Arts & Culture Reviews

Review: Never Swim Alone and The Cagebirds

The two plays in the King’s Theatrical Society’s Double Bill may differ in their portrayal of the oppression of the sexes, but they share equally kinetic performances.

The Cagebirds. (Photo: Emily Rendell-Watson)

The two plays in the King’s Theatrical Society’s Double Bill may differ in their portrayal of the oppression of the sexes, but they share equally kinetic performances.
Like the Beach Boys song “Good Vibrations” that both opens and closes it, the first play Never Swim Alone is simple and sometimes opaque in its wall of details. Featuring John Maize and Philippe Mesly as warring suitors in a competition judged by Laura Gallagher-Doucette, the play centers on their fight to be the more successful man. The relentlessness of Rolando Arqueta’s direction, Maize’s strong lighting design, and the keen self-awareness of the performances gives fluidity and tension to Never Swim Alone as it transitions from the first half’s campy humor to the violence of its climax.
Philippe Mesly performs in Never Swim Alone. (Photo: Emily Rendell-Watson)

Maize and Mesly smoothly realize their characters, easily transitioning from being mirror images of each other into two distinct characters. Although the short length of the play and an abundance of disconnected details mean the characters’ distinctions aren’t clearly pronounced, Maize and Mesly’s still make their characters understandable and human in the moment.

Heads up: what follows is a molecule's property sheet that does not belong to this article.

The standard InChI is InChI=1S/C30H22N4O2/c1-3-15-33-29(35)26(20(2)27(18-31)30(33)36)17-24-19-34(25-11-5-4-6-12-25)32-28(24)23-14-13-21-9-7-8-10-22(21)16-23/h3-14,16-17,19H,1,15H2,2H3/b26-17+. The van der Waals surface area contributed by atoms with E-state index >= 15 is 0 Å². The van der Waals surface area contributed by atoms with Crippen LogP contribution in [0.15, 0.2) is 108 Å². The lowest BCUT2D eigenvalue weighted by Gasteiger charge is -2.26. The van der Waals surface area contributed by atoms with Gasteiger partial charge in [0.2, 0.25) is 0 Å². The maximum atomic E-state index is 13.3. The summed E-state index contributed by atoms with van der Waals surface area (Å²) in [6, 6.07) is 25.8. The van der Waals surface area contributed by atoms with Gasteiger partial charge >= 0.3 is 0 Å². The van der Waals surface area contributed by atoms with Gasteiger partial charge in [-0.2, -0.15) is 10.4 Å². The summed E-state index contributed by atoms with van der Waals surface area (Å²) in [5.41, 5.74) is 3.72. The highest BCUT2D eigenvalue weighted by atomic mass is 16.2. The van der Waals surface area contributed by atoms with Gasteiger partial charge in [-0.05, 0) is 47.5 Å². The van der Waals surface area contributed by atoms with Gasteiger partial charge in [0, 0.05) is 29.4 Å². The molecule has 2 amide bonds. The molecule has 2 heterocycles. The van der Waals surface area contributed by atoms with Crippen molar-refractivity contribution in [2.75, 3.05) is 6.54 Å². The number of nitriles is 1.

Gallagher-Doucette is both politely brutal and warm in her role as the mysterious woman central to the male characters’ lives. Her character, and the competition she represents, torments the men; however, she takes her brief opportunities to reveal a character of wrenching innocence so as not to make her plainly villainous.
The second play, The Cagebirds, is distinct from the first. Women are the only characters present and are trapped in a cage where they grow insane – a metaphor for the limitations women have in society. The play subverts its seemingly straightforward premise by presenting the women as self-oppressive and ruled by crowd mentality.
The Cagebirds. (Photo: Emily Rendell-Watson)

With six idiosyncratic characters sharing the stage, the central performance by Genevieve Jones holds the play together even when her character, an aggressive second wave feminist, can’t unite the other imprisoned women. Liz Thomas’ direction, as well as the animated performances by the rest of the cast, helps remove any potential exhaustion from the busy action of the play.
The performances, costuming and Maddie Harper’s masterful makeup design ensured a clear parallel between the women and birds.
Despite the play’s promise, the concluding statement made by The Cagebirds is sadly undermined by a character reversal that is not explained in a satisfactory way. The final moments of the play then feel abrupt — a finish not worthy of the skill and efforts of the cast.
Even though The Cagebirds and Never Swim Alone can both seem hopelessly negative, the cast and crew make a joy out of the material.
The KTS’s Double Bill runs at 8 p.m. in the KTS Red Room until Nov. 9.

By David J. Shuman

David is a second-year journalism student at King's, is engagement/news editor of The Watch, and a copy editor of The Pigeon. He writes on student politics, campus happenings, and school news. 

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